<OL> <LI> Determine the effects of desiccation stress on viability of E. coli K-12. <LI> Measure changes in membrane fluidity in response to desiccation and during rehydration. <LI>As time permits, proteomic and genomic approaches will be used to identify changes in gene expression in response to desiccation stress. </OL>There are several Outputs associated with this project. The research conducted will involve Activities such as the collection and analysis of data. In addition, undergraduates registered for directed research credits or funded by the Undergraduate Research Opportunities Program will participate in the research and gain valuable experience in experimental design, data gathering, data analysis and scientific writing.<P> An important Product of the project will be to foster a collaboration between the principle investigator and Dr. Aksan from the Department of Mechanical Engineering for the assessment of membrane fluidity changes during desiccation and rehydration.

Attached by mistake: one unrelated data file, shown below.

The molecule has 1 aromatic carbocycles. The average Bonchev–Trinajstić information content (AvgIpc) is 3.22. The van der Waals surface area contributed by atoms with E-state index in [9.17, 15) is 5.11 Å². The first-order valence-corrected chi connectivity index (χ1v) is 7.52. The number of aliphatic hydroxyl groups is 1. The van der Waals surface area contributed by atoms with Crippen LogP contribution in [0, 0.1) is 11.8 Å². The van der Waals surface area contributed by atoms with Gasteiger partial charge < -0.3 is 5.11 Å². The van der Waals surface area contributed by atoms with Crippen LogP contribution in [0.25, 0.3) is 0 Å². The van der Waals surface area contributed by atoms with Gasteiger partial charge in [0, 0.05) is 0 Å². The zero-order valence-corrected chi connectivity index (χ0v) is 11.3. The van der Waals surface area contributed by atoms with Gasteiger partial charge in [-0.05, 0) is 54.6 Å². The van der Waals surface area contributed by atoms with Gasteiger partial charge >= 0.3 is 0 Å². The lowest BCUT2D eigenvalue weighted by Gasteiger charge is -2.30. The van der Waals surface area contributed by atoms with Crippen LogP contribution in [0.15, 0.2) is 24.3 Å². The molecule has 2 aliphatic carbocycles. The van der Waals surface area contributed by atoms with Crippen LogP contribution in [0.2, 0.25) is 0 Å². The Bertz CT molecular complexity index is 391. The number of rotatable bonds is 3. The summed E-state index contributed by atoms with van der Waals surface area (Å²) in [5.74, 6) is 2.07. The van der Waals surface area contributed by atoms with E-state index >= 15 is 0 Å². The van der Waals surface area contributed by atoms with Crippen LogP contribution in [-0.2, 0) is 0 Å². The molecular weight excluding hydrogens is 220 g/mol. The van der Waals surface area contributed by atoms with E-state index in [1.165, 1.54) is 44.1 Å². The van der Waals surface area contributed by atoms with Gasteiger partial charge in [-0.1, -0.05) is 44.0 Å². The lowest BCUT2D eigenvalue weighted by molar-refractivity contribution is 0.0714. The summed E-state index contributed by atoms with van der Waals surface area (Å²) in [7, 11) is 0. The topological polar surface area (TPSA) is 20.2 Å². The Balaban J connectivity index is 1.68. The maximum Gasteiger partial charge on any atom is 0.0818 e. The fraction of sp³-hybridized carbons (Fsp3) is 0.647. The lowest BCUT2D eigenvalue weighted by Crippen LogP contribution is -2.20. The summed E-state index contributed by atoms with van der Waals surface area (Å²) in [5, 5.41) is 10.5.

Non-Technical Summary: Desiccation sensitivity and desiccation tolerance can impact the survival of microbial as well as animal and plant cells. Even though some organisms are considered to be desiccation-tolerant, it is not known how long cells can survive desiccation conditions, and all of the mechanisms that cells use to protect themselves against drying are not understood. When bacterial cells experience a significant removal of water and become metabolically inactive, they may no longer be able to form colonies, but may be viable, and enter a viable-but-non-culturable (VBNC) state. These cells can no longer be detected by traditional culture methods, but are still alive and able to divide once favorable growth conditions are encountered. Therefore, entry into and recovery from the VBNC state for organisms, particularly pathogens, poses a significant challenge to the food packaging industry, the clinical lab and to human health. The recovery of E. coli strain JM109 from desiccation stress will be examined as an example of microbes important to the food industry and human health. Understanding the mechanisms of desiccation tolerance will be critical to devising and implementing strategies for detecting and eliminating contaminating microbes<P> Approach: To determine the effects of desiccation stress on viability of E. coli K-12, cultures of E. coli K-12 strain JM109 will be grown, harvested, and resuspended in buffer. The cells will be aliquoted into microtiter dishes or erlenmeyer flasks and placed into humidity-controlled chambers for drying for various lengths of time from six hours to fourteen days. The dried cell samples will be resuspended in pyruvate buffer and incubated at 95% RH for up to seven days. During the rehydration time, triplicate cell samples will be removed periodically from the microtiter dish and used for dilution plating to determine viable cell number, optical density measurement at OD650, and total cell counts using phase contrast microscopy. These results will be compared to the number of cells in each sample prior to drying and rehydration to calculate the percent recovery. These drying experiments will be extended to include different growth, drying and rehydration conditions. Since desiccation and subsequent rehydration can impact the integrity and fluidity of cell membranes, a potential mechanism for desiccation tolerance may involve changes in the phospholipid composition of the membrane. Fatty acid analysis of cell samples will determine the types and relative amounts of fatty acids present in non-dried cells, dried cells, and cells during rehydration. Changes in membrane fluidity in response to desiccation and during rehydration will be assessed by Fourier Transform Infrared (FTIR) spectroscopy, which can be used to measure the membrane's phase transition temperature (Tm). The Tm of cell samples will be measured by FTIR in collaboration with Dr. Al Aksan in the Department of Mechanical Engineering at the University of Minnesota. As time and resources permit, proteomic and genomic approaches will be used to identify changes in gene expression in response to desiccation stress. Samples of cells that had been dried and rehydrated will be analyzed for changes in protein profiles when compared to cells that had not been subjected to desiccation using two-dimensional gel electrophoresis. Polypeptide spots that appear to be at least two-fold more intense in the experimental sample when compared to the control will be picked from the gel and analyzed by mass spectrometry to quickly identify proteins of interest. Since membranes are critical to survival and are affected by desiccation, we will be particularly interested in membrane proteins or proteins involved in lipid biosynthesis that may be up-regulated in response to drying conditions. Another approach for detecting changes in gene expression in response to desiccation stress will be to analyze gene transcription profiles using microarray analysis. As for the proteomic experiments, samples of cells that had been dried and rehydrated for various lengths of time will be harvested, and total RNA will be isolated to prepare biotin-labeled probes that will be hybridized to an array of genomic DNA fragments. Genes expressed at least two-fold higher in cells that had been exposed to desiccation stress when compared to control cells will be identified by data base searches.